2. Outcry; clamor; loud, importunate or continued talk expressive of boasting, complaint or quarreling. In quarreling, it expresses less than uproar. What noise have we about transplantation of diseases and transfusion of blood? Baker.
  3. Frequent talk; much public conversation. Socrates lived in Athens during the great plague which has made so much noise in all ages, and never caught the least infection. Spectator.

NOISE, v.i. [noiz.]

To sound loud. Harm those terrors did me none, though noising loud. Milton.


NOISE, v.t. [noiz.]

  1. To spread by rumor or report. All these sayings were noised abroad. Luke i.
  2. To disturb with noise. [Not authorized.] Dryden.

Noise
  1. Sound of any kind.

    The heavens turn about in a most rapid motion without noise
    to us perceived.
    Bacon.

    * Noise is either a sound of too short a duration to be determined, like the report of a cannon; or else it is a confused mixture of many discordant sounds, like the rolling of thunder or the noise of the waves. Nevertheless, the difference between sound and noise is by no means precise. Ganot.

  2. To sound; to make a noise.

    Milton.
  3. To spread by rumor or report.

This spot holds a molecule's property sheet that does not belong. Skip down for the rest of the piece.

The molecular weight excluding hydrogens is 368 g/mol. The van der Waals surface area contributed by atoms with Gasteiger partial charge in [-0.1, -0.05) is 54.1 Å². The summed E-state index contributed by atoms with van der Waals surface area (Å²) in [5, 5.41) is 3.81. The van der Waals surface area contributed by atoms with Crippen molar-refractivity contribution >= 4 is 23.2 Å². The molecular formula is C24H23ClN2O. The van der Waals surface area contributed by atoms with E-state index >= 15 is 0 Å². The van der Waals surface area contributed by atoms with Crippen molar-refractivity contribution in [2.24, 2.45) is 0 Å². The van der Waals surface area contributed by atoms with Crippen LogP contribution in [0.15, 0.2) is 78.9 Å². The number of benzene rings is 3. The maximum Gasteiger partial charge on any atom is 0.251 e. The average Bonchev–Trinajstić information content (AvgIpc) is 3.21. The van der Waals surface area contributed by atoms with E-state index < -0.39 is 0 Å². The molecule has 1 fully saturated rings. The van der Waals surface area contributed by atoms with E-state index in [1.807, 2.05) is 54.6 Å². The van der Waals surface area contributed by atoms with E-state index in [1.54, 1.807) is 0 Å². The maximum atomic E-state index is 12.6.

All these sayings were noised abroad. Luke i. 65.

  4. Especially, loud, confused, or senseless sound; clamor; din.
  5. To disturb with noise.

    [Obs.] Dryden.
  6. Loud or continuous talk; general talk or discussion; rumor; report.

    "The noise goes." Shak.

    What noise have we had about transplantation of diseases and transfusion of blood! T. Baker.

    Soerates lived in Athens during the great plague which has made so much noise in all ages. Spectator.

  7. Music, in general; a concert; also, a company of musicians; a band.

    [Obs.] Milton.

    The king has his noise of gypsies. B. Jonson.

    Syn. -- Cry; outcry; clamor; din; clatter; uproar.

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Noise

NOISE, noun

1. Sound of any kind, or proceeding from any cause, as the sound made by the organs of speech, by the wings of an insect, the rushing of the wind, or the roaring of the sea, of cannon or thunder, a low sound, a high sound, etc.; a word of general signification.

2. Outcry; clamor; loud, importunate or continued talk expressive of boasting, complaint or quarreling. In quarreling, it expresses less than uproar.

What noise have we about transplantation of diseases and transfusion of blood?

3. Frequent talk; much public conversation.

Socrates lived in Athens during the great plague which has made so much noise in all ages, and never caught the least infection.

NOISE, verb intransitive To sound loud.

Harm those terrors did me none, though noising loud.

NOISE, verb transitive

1. To spread by rumor or report.

All these sayings were noised abroad-- Luke 1:65.